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Example 1:

Research question: Is there an association between personality and colour preference?

A group of students were classified in terms of personality (introvert or extrovert) and in terms of

colour preference (red, yellow, green or blue). Personality and colour preference are categorical

data.

preference

1 Introvert Yellow

2 Extrovert Red

3 Extrovert Yellow

4 Introvert Green

5 Extrovert Blue

etc

Data of this type are usually summarised by counting the number of subjects in each

personality/colour group and presented in the form of a table (cross-tabulation), sometimes

called a contingency table.

Table 2: Colour

Red Yellow Green Blue Totals

Personality Introvert 20 (10%) 6 (15%) 30 (37.5%) 44 (55%) 100 (25%)

Extrovert 180 (90%) 34 (85%) 50 (62.5%) 36 (45%) 300 (75%)

Totals 200 (100%) 40 (100%) 80 (100%) 80 (100%) 400 (100%)

As there are different numbers of students in each group, use of percentages helps to spot any

patterns in the data. Table 2 shows column percentages in brackets. Table 3 shows row

percentages in brackets. [You can choose total percentages too, when each number is presented

as a percentage of the total.] Think about how you would choose which to use.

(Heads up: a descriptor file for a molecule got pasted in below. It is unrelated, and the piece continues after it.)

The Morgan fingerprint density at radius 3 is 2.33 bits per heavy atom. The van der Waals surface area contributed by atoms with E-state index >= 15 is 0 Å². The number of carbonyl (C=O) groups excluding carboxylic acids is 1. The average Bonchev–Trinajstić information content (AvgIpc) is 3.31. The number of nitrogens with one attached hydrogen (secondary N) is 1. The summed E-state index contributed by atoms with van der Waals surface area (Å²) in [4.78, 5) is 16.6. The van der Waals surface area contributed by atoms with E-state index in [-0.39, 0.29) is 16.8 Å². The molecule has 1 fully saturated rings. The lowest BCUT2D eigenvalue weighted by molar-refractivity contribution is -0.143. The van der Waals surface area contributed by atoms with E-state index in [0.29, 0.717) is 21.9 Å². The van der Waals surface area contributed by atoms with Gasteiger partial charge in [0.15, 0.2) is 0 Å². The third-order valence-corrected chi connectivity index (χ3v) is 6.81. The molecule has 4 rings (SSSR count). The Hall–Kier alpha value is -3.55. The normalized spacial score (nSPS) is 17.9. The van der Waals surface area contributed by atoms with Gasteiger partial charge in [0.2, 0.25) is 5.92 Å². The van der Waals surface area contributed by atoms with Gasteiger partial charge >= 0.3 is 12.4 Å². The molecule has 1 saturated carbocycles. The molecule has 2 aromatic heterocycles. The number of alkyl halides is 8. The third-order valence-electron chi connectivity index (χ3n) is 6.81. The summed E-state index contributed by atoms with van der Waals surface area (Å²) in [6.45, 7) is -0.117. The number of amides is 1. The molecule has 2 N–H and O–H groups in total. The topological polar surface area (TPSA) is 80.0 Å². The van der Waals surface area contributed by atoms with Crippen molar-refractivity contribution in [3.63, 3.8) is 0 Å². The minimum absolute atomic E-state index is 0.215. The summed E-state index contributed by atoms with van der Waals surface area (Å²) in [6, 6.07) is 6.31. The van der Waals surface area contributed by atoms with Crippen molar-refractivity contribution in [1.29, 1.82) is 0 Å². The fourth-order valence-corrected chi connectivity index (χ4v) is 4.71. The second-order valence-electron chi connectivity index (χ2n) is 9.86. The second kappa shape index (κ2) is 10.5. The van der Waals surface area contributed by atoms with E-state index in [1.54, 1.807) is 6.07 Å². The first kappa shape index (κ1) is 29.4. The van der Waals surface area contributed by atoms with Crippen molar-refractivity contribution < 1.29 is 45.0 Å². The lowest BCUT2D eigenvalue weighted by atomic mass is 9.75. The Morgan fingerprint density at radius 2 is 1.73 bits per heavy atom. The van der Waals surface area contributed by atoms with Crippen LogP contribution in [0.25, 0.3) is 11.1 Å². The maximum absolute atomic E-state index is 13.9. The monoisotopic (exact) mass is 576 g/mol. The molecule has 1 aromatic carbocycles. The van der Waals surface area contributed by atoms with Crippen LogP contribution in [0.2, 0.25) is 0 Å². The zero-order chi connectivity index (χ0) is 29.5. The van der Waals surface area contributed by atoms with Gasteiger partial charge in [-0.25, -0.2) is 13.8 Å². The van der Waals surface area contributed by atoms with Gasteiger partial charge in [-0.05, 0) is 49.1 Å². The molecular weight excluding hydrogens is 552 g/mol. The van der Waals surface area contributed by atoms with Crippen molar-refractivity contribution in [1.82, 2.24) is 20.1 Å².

1

Coventry University Mathematics Support Centre

Table 3: Colour

Red Yellow Green Blue Totals

Personality Introvert 20 (20%) 6 (6%) 30 (30%) 44 (44%) 100 (100%)

Extrovert 180 (60%) 34 (11.3%) 50 (16.7%) 36 (12%) 300 (100%)

Totals 200 (50%) 40 (10%) 80 (20%) 80 (20%) 400 (100%)

Hypotheses:

The 'null hypothesis' might be:

H0: Colour preference is not related to (associated with) personality

H1: Colour preference is related to (associated with) personality

SPSS likes numbers, so with data entered in the format of table 1 (data from individuals), using 1

for introvert and 2 for extravert personality; and 1=red, 2=yellow, 3=green, 4=blue, choose

Select one variable as the Row variable, and the other as the Column variable (see below)

Click on the Statistics button and select Chi-square in the top LH corner and Continue.

Click on the Cells button and select Column percentages (or Row) and Continue.

[NB You can also ask for Expected Frequencies from the Cells button]

Click OK

2

Output should look something like below:

personality type * favourite colour Crosstabulation

favourite colour

red yellow green blue Total

personality type introvert Count 20 6 30 44 100

% within favourite colour 10.0% 15.0% 37.5% 55.0% 25.0%

extrovert Count 180 34 50 36 300

% within favourite colour 90.0% 85.0% 62.5% 45.0% 75.0%

Total Count 200 40 80 80 400

% within favourite colour 100.0% 100.0% 100.0% 100.0% 100.0%

Chi-Square Tests

Asymp. Sig. p-value

Value df (2-sided)

a

Pearson Chi-Square 71.200 3 .000

Likelihood Ratio 70.066 3 .000

Linear-by-Linear Association 69.124 1 .000

N of Valid Cases 400

a. 0 cells (.0%) have expected count less than 5. The minimum

expected count is 10.00.

Results:

From the top row of the last table, Pearson Chi-Square statistic, 2 = 71.20, and p < 0.001;

ie, a very small probability of the observed data under the null hypothesis of no relationship.